The 10 Best ALBUMS of 2021!




From breakouts to anticipated homecomings, 2021 offered nothing short of a few exciting albums for us to sink our teeth into. Through the tumultuous chaos, the projects on this list made us laugh, cry, and think throughout the world-changing and ever-historic year that was 2021. In this list compiled by head writers Vincenzo Pellegrino, and Ian Parish, and AboveTheBridge founder Dante Pellegrino, we recount ten albums from this year that are more than worth your time. Next year will bring more music, and more coverage from AboveTheBridge. This is only the beginning. Here's to a beautiful, memorable, and prosperous 2022! Make Music Matter!





#10: OK Human - Weezer

With an output that has nearly sprawled across three decades, the prospect of a 2021 Weezer album did not excite many. Yet, as diehard fans of the 90’s pop rock legends predicted, the quartet dropped not just one but two of this year’s greatest albums. OK Human is fun beyond its years, Rivers and the band discuss fatherhood, aging, and a plethora of other unavoidable topics in a manner that feels self aware but not cynical. OK Human could have easily been a case of “OK Boomer”, thankfully it wasn’t. The guys still got it.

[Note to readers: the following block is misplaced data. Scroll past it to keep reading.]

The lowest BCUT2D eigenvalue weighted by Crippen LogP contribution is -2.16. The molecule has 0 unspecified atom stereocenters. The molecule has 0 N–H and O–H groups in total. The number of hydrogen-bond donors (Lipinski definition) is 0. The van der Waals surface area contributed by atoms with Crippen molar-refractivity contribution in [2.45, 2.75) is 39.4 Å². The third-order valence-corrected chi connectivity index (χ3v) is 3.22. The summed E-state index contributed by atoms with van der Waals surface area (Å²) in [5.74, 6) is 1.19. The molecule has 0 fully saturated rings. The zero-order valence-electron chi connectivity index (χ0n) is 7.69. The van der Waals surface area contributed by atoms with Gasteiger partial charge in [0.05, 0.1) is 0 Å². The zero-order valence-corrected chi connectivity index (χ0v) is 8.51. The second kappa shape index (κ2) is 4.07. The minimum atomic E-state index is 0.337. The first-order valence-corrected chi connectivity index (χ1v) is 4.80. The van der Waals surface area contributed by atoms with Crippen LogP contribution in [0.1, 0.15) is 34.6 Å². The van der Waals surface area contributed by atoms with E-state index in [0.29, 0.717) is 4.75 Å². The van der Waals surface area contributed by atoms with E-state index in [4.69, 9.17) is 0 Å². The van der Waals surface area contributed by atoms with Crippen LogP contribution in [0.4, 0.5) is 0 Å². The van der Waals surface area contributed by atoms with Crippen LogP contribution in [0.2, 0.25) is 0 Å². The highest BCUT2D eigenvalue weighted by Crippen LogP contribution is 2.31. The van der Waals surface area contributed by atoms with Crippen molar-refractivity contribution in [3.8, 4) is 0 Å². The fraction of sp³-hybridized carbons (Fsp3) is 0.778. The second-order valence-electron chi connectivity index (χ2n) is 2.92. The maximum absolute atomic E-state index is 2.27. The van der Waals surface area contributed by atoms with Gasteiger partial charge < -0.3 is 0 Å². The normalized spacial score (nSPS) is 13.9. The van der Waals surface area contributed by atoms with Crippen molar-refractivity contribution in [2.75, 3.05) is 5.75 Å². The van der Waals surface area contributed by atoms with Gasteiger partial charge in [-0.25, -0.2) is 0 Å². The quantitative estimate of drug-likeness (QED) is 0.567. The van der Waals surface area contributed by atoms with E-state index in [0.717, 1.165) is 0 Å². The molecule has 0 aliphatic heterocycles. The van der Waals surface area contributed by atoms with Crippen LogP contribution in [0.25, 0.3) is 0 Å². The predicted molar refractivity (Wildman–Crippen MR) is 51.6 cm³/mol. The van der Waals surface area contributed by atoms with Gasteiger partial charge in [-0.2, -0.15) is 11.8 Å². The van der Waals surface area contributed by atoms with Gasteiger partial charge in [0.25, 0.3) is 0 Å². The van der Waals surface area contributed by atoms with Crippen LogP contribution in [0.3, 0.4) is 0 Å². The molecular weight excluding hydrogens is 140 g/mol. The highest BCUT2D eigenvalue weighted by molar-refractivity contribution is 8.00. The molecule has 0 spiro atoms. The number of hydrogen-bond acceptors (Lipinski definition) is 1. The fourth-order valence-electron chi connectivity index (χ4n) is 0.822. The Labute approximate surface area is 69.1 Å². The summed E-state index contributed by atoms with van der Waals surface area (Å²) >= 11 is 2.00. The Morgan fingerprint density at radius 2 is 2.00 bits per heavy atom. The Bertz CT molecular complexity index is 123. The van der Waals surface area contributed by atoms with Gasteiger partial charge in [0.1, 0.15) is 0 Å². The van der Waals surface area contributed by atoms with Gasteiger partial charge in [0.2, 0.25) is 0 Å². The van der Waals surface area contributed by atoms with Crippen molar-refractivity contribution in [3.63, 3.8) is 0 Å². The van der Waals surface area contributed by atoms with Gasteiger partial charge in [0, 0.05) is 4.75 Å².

#9: Daddy's Home - St. Vincent

St. Vincent is a veteran to the rock world by now. She’s been making fantastic albums since the early 2000’s, and unlike many artists entering their late period, she is still continuing to put out her best material with Daddy’s Home. The record is a magnificent homage to the sounds of the 50’s and 60’s, with suave guitars and sexy-smooth vocals creating an undeniably seductive masterwork. On Daddy’s Home, St. Vincent proves that you can be years into a lucrative career and still continue to be one of the most exciting and enigmatic artists in the industry.